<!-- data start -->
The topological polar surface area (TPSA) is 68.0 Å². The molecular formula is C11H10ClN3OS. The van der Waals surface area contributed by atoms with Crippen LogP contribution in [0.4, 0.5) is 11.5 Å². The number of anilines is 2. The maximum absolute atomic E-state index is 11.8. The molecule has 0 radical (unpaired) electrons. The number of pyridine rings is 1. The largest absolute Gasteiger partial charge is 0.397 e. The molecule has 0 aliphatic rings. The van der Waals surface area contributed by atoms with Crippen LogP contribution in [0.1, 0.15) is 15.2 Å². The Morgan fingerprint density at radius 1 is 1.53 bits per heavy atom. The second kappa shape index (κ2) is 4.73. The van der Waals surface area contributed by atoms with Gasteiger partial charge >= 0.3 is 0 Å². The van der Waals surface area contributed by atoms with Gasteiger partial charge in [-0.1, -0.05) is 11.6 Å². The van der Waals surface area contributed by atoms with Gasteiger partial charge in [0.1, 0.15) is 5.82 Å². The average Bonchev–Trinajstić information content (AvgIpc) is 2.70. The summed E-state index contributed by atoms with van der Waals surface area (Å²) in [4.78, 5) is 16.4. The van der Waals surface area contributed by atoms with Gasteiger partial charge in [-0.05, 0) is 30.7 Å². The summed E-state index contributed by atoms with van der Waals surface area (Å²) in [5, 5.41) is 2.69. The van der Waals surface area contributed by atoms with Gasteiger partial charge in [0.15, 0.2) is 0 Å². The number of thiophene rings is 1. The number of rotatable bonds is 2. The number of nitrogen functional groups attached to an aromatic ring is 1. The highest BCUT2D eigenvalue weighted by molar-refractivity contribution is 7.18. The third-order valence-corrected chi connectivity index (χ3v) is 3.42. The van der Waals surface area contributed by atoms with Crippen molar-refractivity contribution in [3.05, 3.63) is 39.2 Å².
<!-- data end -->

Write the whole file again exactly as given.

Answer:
The topological polar surface area (TPSA) is 68.0 Å². The molecular formula is C11H10ClN3OS. The van der Waals surface area contributed by atoms with Crippen LogP contribution in [0.4, 0.5) is 11.5 Å². The number of anilines is 2. The maximum absolute atomic E-state index is 11.8. The molecule has 0 radical (unpaired) electrons. The number of pyridine rings is 1. The largest absolute Gasteiger partial charge is 0.397 e. The molecule has 0 aliphatic rings. The van der Waals surface area contributed by atoms with Crippen LogP contribution in [0.1, 0.15) is 15.2 Å². The Morgan fingerprint density at radius 1 is 1.53 bits per heavy atom. The second kappa shape index (κ2) is 4.73. The van der Waals surface area contributed by atoms with Gasteiger partial charge >= 0.3 is 0 Å². The van der Waals surface area contributed by atoms with Gasteiger partial charge in [-0.1, -0.05) is 11.6 Å². The van der Waals surface area contributed by atoms with Gasteiger partial charge in [0.1, 0.15) is 5.82 Å². The average Bonchev–Trinajstić information content (AvgIpc) is 2.70. The summed E-state index contributed by atoms with van der Waals surface area (Å²) in [4.78, 5) is 16.4. The van der Waals surface area contributed by atoms with Gasteiger partial charge in [-0.05, 0) is 30.7 Å². The summed E-state index contributed by atoms with van der Waals surface area (Å²) in [5, 5.41) is 2.69. The van der Waals surface area contributed by atoms with Gasteiger partial charge in [0.15, 0.2) is 0 Å². The number of thiophene rings is 1. The number of rotatable bonds is 2. The number of nitrogen functional groups attached to an aromatic ring is 1. The highest BCUT2D eigenvalue weighted by molar-refractivity contribution is 7.18. The third-order valence-corrected chi connectivity index (χ3v) is 3.42. The van der Waals surface area contributed by atoms with Crippen molar-refractivity contribution in [3.05, 3.63) is 39.2 Å².